I was talking to the lady who gave me the tip about Cuisine Szechuan, when she said "there's an even better restaurant - it used to suck, but now there is a new chef, and everything is good!" She wrote the name in Chinese on a piece of paper, gave me some instructions on how to get there, and after several fruitless attempts to find the place, I finally did. Here is the report.
Restaurant Oui&Oui is a small space with room for about 30 customers. You can look right into the kitchen and watch the chefs work. They advertise offering the following cuisines: Fuzhou, Vietnamien, Cantonais, Hunan and Szechuan. Eclectic mix perhaps, but I was very excited to see that Fuzhou cuisine was being offered. I've only read a little about this particular cuisine on the Web, but did not know much about it.
Sadly, they have removed some of the Fuzhou dishes from their repertoire. It seem that Fuzhou style noodles, Fuzhou rice cakes and Amoy noodles did not sell very well, and now they no longer offer these dishes. Perhaps if we continue to bug them....
The English menu has a mix of dishes ranging from the ubiquitous General Tao chicken to boiled pork feet in soya sauce. There are a bunch of Thai dishes offered as well (Pad Thai, tom yum soup, coconut milk curry dishes, etc). When we were there, there was an interesting mix of clientele. There were several tables of "North American/Caucasian" customers, ordering things like the General Tao chicken and Pad Thai, very generic dishes that you might see anywhere. I would comment that every dish that passed by us to those tables looked and smelled delicious, and I would have happily eaten all of them. This was a very promising sign. There was a table of 2 young Chinese customers who ordered some amazing dishes from a Chinese menu - more on this later. As well, the kitchen were eating their lunch, and of course, these dishes looked fabulous as well. We asked them to give us the tofu dish the kitchen was eating, it turned out it was Ma Po Tofu.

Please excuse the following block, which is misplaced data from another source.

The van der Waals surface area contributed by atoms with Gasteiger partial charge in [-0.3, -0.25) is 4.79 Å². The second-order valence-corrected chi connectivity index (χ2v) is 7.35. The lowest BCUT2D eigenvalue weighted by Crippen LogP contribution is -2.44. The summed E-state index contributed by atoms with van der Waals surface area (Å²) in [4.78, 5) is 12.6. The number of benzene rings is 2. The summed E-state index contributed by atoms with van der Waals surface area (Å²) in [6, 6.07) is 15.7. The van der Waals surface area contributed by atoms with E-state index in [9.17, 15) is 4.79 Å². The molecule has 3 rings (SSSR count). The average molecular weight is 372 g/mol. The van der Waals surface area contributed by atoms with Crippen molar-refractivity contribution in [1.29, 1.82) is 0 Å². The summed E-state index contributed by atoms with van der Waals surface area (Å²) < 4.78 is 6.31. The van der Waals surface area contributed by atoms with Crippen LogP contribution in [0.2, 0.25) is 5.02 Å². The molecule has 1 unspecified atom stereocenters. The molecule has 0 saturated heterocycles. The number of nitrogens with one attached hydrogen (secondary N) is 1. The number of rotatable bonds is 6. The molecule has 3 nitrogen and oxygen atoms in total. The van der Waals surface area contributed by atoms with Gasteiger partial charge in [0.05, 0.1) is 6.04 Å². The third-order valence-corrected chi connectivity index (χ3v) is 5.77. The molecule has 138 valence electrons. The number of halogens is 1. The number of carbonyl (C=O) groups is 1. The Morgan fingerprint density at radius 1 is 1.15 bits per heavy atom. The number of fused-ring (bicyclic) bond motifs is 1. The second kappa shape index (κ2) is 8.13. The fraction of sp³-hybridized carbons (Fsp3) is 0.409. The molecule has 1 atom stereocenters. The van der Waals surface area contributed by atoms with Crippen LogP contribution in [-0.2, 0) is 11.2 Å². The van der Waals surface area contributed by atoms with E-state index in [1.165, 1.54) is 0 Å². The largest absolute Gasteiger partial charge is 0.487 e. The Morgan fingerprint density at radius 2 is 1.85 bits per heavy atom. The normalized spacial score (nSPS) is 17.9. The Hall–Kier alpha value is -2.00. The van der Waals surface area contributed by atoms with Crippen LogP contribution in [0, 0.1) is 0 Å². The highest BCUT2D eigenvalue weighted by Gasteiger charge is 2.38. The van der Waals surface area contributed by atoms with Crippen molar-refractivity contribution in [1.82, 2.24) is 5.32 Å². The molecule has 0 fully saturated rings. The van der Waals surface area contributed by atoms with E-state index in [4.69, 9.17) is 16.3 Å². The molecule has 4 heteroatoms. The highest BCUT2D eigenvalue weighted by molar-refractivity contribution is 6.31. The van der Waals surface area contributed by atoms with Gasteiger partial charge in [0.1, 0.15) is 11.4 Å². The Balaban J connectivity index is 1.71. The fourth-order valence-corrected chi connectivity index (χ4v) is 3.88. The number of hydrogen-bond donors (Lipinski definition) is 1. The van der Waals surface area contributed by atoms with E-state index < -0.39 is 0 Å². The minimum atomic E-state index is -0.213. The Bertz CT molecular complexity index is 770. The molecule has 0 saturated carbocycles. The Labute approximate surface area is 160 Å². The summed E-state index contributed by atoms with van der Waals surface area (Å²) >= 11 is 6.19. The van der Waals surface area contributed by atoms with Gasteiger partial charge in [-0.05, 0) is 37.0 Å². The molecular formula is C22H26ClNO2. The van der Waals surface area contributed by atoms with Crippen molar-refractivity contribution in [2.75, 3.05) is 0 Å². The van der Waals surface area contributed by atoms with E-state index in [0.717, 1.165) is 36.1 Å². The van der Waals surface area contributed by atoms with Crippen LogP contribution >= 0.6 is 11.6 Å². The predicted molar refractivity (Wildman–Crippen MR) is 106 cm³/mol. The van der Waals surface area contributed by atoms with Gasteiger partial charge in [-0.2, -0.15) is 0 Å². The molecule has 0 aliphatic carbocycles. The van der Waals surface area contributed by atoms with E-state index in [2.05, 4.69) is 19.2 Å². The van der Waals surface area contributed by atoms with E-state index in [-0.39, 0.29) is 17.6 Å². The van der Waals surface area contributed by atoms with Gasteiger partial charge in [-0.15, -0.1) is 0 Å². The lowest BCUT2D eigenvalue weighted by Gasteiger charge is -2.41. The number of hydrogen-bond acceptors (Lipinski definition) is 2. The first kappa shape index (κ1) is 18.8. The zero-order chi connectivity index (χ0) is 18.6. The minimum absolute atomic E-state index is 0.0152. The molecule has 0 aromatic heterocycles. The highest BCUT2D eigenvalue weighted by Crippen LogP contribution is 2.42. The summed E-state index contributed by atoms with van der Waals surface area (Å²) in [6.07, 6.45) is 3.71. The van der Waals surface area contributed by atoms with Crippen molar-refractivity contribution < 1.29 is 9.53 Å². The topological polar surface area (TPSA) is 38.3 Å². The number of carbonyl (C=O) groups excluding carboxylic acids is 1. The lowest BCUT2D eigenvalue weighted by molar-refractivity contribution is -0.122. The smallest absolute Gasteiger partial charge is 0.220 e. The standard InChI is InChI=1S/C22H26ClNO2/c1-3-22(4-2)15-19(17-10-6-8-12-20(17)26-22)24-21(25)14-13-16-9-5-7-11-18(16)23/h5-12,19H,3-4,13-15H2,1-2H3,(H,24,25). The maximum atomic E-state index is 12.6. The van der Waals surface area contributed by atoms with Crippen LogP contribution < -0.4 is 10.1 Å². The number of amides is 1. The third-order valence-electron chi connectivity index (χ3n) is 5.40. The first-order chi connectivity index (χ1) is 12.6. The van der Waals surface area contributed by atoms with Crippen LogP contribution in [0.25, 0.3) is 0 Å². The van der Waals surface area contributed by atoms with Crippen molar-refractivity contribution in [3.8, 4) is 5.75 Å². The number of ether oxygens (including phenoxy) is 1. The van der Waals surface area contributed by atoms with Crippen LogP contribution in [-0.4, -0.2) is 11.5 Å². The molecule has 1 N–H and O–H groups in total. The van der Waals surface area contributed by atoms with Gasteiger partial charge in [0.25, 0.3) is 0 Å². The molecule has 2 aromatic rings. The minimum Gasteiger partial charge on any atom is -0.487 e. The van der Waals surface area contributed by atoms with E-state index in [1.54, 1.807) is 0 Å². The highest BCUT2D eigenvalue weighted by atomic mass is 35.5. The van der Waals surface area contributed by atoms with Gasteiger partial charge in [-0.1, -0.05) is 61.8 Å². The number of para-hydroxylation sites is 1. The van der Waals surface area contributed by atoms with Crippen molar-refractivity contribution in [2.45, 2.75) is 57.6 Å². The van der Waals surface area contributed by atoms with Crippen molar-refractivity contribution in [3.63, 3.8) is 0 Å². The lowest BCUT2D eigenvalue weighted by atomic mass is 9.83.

Ma Po Tofu: This is a classic dish that features the wonderful qualities of soft tofu, and if you don't like tofu after eating Ma Po tofu, then there is no hope for you (well.... I'd still like you, but you would not get to come and eat Soon Dubu with me, that's all). This version had the freshest, softest tofu I have had in a long time, and as my friend said, "if only we could get tofu this fresh". Beautifully seasoned with small shreds of pork, Chinese pickled vegetable, chile oil and wonderful fragrant salty Chinese black beans, this Ma Po Tofu is a sophisticated and delightful exploration of tofu. I would comment that it is not quite as accessible to a broad range of palates as some versions I have had. There are versions of ma po tofu that are a bit more homestyle, and I could eat rice and this dish alone. But this version is for connaisseurs, some of the flavours might be a bit too strong for the average non-Chinese person. They might enjoy some bites, but it would be hard for them to eat a whole bowlful. I found it very balanced and elegant, but powerful, and I too find the flavours a bit too strong to only eat this as a main course. Oh, but the tofu was so perfect....
Chicken in Fuhzou style sauce: This is bone in chicken pieces that have been marinated in a red, salty-sweet sauce. The chicken really stars in this dish, the sauce accentuates the chicken flavour and makes me think, "oh yeah, chicken does have a flavour!" Too often when I order chicken, I can't discern any chicken taste at all, the dish is all about the sauce. This dish makes you appreciate how tasty chicken can be. This is not spicy at all, even though the menu says it is mildly spicy. Perhaps dumber down for us? Don't care. It was delicious. So tender, so savoury, delicious. I could eat a plateful of this chicken. But if you don't like bones, this dish will drive you crazy. I personally love bone-in chicken and meat, I think it tastes much better.
Beef in Gan-Ma sauce: I loved this dish. Chucks of tender flavourful beef stewed with potato and fresh peanuts, garnished with coriander and green onion. Occasionally, a swift stab of heat from hidden chilis. The potato was perfect in its texture, and the taste of potatoes is accentuated by the beef. This dish is wonderful.
Geantes Green cabbage (Chou Chinois avec braisees a l"ail): this is how the dish is listed in the menu. They could use a proofreader! This turned out to be bok choi stirfried in garlic. Perfect! Wok Hai in full force, the bok choi is well-cooked and coated in a savoury white sauce redolent with garlic. A sign of how seriously this kitchen takes its food.
Overall, a delicious meal. These guys know how to cook! As we left, the server suggested we order from the Chinese menu next time. I am currently working on getting a translation of this menu, and my plan is to go and order whatever they will give me frmo the menu without knowing what it is. I trust this kitchen implicitly. I'd even try the General Tao!
1862 de Maisonneuve near St Marc
open 7 days a week for lunch and dinner.